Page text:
I backed into driving as a profession, mostly by chance. I was the son of a small-town doctor. He really wanted me to take over his practice when he decided to retire, but medicine never was for me. Instead, I was drawn to business and accounting. I was a junior in college and majoring in accounting when I took an intern job with a trucking company years ago. I was cutting weekly checks for truckers that were much larger than I was making in an entire month, and I was not all that enthralled with accounting, either. I decided I would learn to drive a truck instead, in order to have the income that would fund what I truly loved, which was horses, good cigars and fine wine. Truck driving has provided me with those things, but then I’ve never been married, either. I suppose the income would not extend to Cuban cigars and good wine with a wife and children, but I also don’t know that it would not.

I do enjoy my job, though. I am a long distance driver and I ride with a partner. This means that I leave my home in North Carolina very early Monday morning, and I return by Friday afternoon. Drivers are required to operate no more than eight hours in a 24-hour day, but the truck can go for twice that time. Driving with a partner negates the loneliness of prior years and also provides an added measure of safety in those areas where extra protection is a good idea. Both my partner and I take pride in our jobs. With so much of America’s manufacturing base moving out of the country, there is no good substitute for truck transport of goods. As is the case with health care, trucking necessarily must be done at the point where it is needed. It is not a job that can be outsourced to another country.

Sometimes I miss not being able to be in town during the week, but I always have weekends and can plan anything I choose for those times. They are fixed and unchanging, so even though I cannot be at home during the week, I know I always can plan on having the entire weekend away from work and without demands on my free time. One very good aspect of truck driving is that it is relatively low-stress. When I am home, then I absolutely am at home without even the smallest need to think about work.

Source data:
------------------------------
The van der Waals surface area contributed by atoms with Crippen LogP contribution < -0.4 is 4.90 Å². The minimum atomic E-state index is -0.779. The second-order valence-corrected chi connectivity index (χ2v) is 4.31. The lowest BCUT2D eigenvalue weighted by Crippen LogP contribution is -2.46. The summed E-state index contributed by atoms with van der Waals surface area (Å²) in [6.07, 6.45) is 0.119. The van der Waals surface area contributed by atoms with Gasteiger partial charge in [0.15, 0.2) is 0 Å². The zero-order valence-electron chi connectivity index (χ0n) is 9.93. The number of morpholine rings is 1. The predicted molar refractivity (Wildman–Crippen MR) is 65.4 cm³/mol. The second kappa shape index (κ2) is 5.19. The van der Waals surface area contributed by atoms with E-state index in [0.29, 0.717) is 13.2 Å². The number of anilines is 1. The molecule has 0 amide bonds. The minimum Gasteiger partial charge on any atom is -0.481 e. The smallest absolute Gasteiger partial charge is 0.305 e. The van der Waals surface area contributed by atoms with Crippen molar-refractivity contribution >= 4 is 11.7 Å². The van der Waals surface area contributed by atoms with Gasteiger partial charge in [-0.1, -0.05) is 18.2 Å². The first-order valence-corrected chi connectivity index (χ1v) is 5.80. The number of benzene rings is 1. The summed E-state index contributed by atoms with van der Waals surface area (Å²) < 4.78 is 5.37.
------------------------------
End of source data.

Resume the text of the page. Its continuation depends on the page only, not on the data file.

Ten years ago, I probably would not have said that I want to be driving a truck in five years. Now that it has been twenty years, however, I really have no desire to do anything else. It fits my life and my personality, and it allows me to visit places that I probably would not see on my own. I learned the hard way that traveling with a partner is much easier than driving alone, though initially I was less than pleased about having to spend most of a week with someone else in such close quarters. That took some adjustment for both of us.

Technology changes have been dramatic. Like many men, I enjoy “gadgets” and electronic capabilities, so the changes in technology have been fascinating for me. I did learn early on not to rely too heavily on my GPS, though, when it took me nearly 100 miles out of my way to a wrong destination.

I have a college degree, but most truck drivers do not. High school is about the minimum accepted, and of course every driver must have a commercial license. We also have to have ongoing safety training classes, but that takes us off of the road for a while without affecting vacation time. I’ve been with my company for a long time and so get four weeks’ vacation each year. My gross salary ranges between $60,000 and $80,000 each year, so I'm able to live well and take enjoyable vacations.

Even though I did not grow up dreaming of driving a big truck back and forth across the country, I have enjoyed the work for most of these twenty years. There are times that I wonder how life would be if I could be home every night, but those times are infrequent. Truck driving has been good for me. With more than one million accident-free miles, I like to think that I have been good for trucking, too.